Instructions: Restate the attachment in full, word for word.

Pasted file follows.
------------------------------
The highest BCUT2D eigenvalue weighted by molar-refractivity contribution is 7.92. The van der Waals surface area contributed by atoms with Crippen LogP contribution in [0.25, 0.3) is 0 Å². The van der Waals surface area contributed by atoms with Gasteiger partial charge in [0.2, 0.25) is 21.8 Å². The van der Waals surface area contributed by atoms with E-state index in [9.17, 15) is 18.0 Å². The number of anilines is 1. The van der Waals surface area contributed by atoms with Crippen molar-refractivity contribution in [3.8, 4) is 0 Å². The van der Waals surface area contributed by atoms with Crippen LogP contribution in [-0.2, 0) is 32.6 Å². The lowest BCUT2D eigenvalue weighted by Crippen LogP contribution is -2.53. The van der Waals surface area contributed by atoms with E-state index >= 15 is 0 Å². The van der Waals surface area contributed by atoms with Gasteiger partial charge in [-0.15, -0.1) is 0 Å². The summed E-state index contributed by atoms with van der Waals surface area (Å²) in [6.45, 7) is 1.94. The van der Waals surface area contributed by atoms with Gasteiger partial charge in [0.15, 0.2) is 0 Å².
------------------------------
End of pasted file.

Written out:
The highest BCUT2D eigenvalue weighted by molar-refractivity contribution is 7.92. The van der Waals surface area contributed by atoms with Crippen LogP contribution in [0.25, 0.3) is 0 Å². The van der Waals surface area contributed by atoms with Gasteiger partial charge in [0.2, 0.25) is 21.8 Å². The van der Waals surface area contributed by atoms with E-state index in [9.17, 15) is 18.0 Å². The number of anilines is 1. The van der Waals surface area contributed by atoms with Crippen molar-refractivity contribution in [3.8, 4) is 0 Å². The van der Waals surface area contributed by atoms with Crippen LogP contribution in [-0.2, 0) is 32.6 Å². The lowest BCUT2D eigenvalue weighted by Crippen LogP contribution is -2.53. The van der Waals surface area contributed by atoms with E-state index >= 15 is 0 Å². The van der Waals surface area contributed by atoms with Gasteiger partial charge in [-0.15, -0.1) is 0 Å². The summed E-state index contributed by atoms with van der Waals surface area (Å²) in [6.45, 7) is 1.94. The van der Waals surface area contributed by atoms with Gasteiger partial charge in [0.15, 0.2) is 0 Å².